If it's Sunday then it must be Stuttgart
- 23 Jun 06, 09:55 AM
BERLIN - Television schedules are usually drawn up months in advance, set in stone weeks in advance, then fine-tuned by no more than a few seconds here and there. However, at this stage in a World Cup, all that goes out of the window.
At a couple of days’ notice, BBC1 have completely redrafted their plans for the coming weekend and slotted in an avalanche of live football. Events like Wimbledon or the Olympics hijack the airwaves in a similar way, but they can be planned with a fair degree of precision months and sometimes years ahead.
Sharing a football tournament with ITV, and the absence of even a day’s gap between the first and second phases meant that four days’ television output was put on hold until the last possible minute.
The original BBC/ITV split of live matches gave the BBC first choice in the second round, then picks two and three to ITV. I wasn’t privy to the high-level discussions involved, but this morning a final decision was made on which live games each broadcaster would be showing.
The result is that we have Germany v Sweden and Argentina v Mexico on Saturday, England v Ecuador (our first pick) at teatime on Sunday and the late game on Monday. The Group F deciders this evening were the second in seven consecutive live programmes on BBC1. ITV don’t now do another live game until Sunday evening.
In the meantime, our feet aren’t going to touch the ground. Our videotape editing operation at the International Broadcast Centre in Munich will be an overloaded montage, match edit and analysis factory for the next few days.
In an industry which spends half its time analysing ratings, sees scheduling as a science, and runs virtually every idea it has past a focus group first, it’s wonderful to be involved in something which, by definition, is predominantly spontaneous. I edited the highlights show last night and the contents - from the order in which we showed the matches, to what we analysed, to the decision to use a clip of the puppet which presents football on Mexican TV – continually evolved during the day and were adapted before, and indeed during, the show.
The original intention was to run 15 minutes or so of Wednesday night's highlights, then look at the games in Group D. But as the games unfolded that all changed round completely.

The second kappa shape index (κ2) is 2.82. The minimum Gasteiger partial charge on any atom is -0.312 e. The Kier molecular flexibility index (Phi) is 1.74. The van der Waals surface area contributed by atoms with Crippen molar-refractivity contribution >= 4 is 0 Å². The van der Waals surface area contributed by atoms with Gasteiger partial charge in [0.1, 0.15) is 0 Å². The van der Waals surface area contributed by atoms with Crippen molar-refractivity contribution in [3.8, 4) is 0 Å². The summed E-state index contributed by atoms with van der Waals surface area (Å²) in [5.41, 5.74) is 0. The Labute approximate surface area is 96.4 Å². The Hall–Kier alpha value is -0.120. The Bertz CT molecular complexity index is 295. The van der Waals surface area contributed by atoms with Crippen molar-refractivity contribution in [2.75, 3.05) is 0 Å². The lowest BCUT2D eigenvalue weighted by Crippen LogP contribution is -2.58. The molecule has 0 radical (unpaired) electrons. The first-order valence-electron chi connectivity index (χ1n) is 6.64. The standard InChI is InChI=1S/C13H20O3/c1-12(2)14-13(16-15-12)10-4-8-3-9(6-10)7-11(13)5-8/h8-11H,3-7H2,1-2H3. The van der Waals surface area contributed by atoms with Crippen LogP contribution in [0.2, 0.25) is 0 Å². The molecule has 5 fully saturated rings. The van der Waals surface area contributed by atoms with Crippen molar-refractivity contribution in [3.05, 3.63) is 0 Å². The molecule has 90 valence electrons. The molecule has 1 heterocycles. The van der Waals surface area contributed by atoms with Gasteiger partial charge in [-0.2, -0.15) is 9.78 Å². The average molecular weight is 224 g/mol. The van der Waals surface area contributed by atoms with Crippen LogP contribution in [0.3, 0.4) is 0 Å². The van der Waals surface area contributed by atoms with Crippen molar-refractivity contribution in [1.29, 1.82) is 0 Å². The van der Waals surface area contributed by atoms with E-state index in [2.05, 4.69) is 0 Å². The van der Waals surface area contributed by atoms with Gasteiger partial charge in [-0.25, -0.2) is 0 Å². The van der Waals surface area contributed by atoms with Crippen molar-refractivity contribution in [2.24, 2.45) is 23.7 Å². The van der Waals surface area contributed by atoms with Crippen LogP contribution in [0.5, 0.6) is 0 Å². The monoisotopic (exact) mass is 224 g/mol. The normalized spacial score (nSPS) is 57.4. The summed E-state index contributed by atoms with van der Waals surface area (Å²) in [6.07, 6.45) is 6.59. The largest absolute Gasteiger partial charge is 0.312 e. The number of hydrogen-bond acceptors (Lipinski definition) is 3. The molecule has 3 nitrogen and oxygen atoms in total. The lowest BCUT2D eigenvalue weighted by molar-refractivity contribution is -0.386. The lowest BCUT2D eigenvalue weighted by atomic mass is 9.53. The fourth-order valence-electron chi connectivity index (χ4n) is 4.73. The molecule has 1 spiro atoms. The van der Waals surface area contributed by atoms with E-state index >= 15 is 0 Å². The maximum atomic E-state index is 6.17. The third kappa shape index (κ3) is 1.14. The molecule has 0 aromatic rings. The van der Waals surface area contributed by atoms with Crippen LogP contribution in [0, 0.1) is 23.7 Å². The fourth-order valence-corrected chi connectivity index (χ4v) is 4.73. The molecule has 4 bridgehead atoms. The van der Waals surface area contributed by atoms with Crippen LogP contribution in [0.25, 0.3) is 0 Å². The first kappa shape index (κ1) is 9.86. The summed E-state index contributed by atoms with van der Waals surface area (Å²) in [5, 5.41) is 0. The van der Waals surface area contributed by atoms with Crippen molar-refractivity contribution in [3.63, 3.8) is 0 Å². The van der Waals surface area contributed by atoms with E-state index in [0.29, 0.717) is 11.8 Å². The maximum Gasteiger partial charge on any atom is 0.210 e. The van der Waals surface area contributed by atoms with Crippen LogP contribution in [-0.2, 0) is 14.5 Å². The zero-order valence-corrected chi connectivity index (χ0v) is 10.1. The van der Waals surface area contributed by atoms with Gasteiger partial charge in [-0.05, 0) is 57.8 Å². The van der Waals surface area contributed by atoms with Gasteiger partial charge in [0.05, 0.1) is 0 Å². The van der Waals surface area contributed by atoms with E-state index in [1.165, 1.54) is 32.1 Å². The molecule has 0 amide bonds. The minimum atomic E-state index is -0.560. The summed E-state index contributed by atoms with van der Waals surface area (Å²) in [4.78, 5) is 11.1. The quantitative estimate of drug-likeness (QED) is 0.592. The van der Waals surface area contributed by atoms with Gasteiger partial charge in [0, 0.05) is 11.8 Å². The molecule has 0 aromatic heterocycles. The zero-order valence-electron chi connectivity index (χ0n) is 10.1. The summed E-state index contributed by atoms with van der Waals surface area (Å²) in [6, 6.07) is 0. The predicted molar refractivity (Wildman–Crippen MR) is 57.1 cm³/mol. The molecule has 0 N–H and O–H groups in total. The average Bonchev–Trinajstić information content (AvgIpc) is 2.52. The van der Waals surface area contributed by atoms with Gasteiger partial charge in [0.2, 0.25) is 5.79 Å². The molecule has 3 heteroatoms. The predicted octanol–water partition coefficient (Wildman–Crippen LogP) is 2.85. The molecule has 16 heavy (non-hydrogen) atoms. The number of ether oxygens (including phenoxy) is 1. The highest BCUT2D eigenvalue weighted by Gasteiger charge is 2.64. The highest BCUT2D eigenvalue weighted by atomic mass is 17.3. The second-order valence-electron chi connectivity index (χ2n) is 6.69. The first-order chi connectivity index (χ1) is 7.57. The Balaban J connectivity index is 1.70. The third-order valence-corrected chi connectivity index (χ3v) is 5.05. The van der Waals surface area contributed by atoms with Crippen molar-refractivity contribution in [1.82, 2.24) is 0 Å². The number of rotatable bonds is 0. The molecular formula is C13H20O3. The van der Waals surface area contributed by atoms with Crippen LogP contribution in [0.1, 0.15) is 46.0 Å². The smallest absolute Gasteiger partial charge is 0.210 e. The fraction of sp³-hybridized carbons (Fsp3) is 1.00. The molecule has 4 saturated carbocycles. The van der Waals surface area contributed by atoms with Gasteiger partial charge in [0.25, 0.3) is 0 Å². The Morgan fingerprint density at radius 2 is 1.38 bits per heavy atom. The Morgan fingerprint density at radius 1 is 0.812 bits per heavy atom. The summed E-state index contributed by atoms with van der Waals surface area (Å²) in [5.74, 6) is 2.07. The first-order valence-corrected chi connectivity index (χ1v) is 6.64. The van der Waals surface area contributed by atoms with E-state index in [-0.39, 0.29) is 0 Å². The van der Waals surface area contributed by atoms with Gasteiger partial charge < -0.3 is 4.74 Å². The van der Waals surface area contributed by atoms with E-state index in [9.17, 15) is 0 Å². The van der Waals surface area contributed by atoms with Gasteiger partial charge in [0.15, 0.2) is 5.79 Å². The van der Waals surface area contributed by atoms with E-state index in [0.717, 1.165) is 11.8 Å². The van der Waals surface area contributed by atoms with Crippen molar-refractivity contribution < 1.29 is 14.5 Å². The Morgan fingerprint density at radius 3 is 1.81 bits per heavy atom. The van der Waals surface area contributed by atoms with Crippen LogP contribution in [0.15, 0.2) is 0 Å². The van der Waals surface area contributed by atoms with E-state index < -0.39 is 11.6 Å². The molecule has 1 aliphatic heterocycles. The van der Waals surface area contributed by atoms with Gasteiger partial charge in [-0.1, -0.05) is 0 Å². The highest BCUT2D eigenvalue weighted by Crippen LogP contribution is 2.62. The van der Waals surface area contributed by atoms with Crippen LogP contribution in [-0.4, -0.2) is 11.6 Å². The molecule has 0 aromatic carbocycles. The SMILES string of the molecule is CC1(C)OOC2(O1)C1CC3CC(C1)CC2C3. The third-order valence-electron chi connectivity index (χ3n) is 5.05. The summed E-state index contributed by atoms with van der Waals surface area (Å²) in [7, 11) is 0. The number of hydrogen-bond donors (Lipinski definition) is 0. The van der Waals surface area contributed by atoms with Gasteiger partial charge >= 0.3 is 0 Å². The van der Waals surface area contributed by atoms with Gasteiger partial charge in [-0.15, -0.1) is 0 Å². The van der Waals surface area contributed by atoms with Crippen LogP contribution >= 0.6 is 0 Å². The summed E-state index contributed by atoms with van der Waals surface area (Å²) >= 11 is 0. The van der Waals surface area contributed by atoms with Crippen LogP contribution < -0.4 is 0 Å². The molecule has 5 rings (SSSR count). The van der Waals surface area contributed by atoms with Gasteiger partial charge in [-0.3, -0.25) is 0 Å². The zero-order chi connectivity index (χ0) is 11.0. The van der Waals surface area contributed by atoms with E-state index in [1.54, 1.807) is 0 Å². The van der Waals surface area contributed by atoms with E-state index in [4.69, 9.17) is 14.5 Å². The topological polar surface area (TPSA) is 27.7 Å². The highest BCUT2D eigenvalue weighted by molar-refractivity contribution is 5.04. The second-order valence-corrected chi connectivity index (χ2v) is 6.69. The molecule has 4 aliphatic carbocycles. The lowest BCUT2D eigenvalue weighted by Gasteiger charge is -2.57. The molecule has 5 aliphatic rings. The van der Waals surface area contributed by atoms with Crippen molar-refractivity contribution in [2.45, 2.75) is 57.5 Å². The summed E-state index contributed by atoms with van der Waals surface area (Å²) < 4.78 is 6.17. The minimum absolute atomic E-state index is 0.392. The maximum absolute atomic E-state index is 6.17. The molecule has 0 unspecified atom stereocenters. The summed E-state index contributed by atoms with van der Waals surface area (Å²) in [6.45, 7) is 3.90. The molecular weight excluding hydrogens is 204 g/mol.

Adrian Chiles and I were tickled by the sight of two Portuguese players embracing each other tenderly on the ground. Danny, one of our videotape editors, added kissing effects and “Je T’aime (Moi Non Plus)" to the soundtrack, much to our childish amusement and we added the finished clip to the running order.
Leonardo mentioned that it was his son’s 12th birthday, and that Bebeto’s original cradle-rocking celebration at the 1994 World Cup had been in his honour, so we felt duty-bound to find that in the archive.
On the air, Martin O’Neill embarked on a highly-entertaining monologue about the Slovakian who refereed both Mexico v Portugal and Celtic’s UEFA Cup Final, so a planned later discussion about the Czech Republic was dropped. All the chat is unscripted, so we continually adjust our timings as we go along to make sure we keep to our allotted duration.
By definition, highlights shows are more relaxed and flexible affairs than live games, with more time to prepare VT sequences, and a niche audience which is mostly dedicated to its football. MOTD2 is a good example during the regular football season.
But almost all of our programmes go out live, so though we take notice of feedback and frequently conduct audience research, dozens of decisions per show have to be taken unilaterally. There’s no time for focus groups, preview audiences, or even worrying about how many people are watching when you’re actually on the air. As we will be pretty much permanently from now until Sunday evening…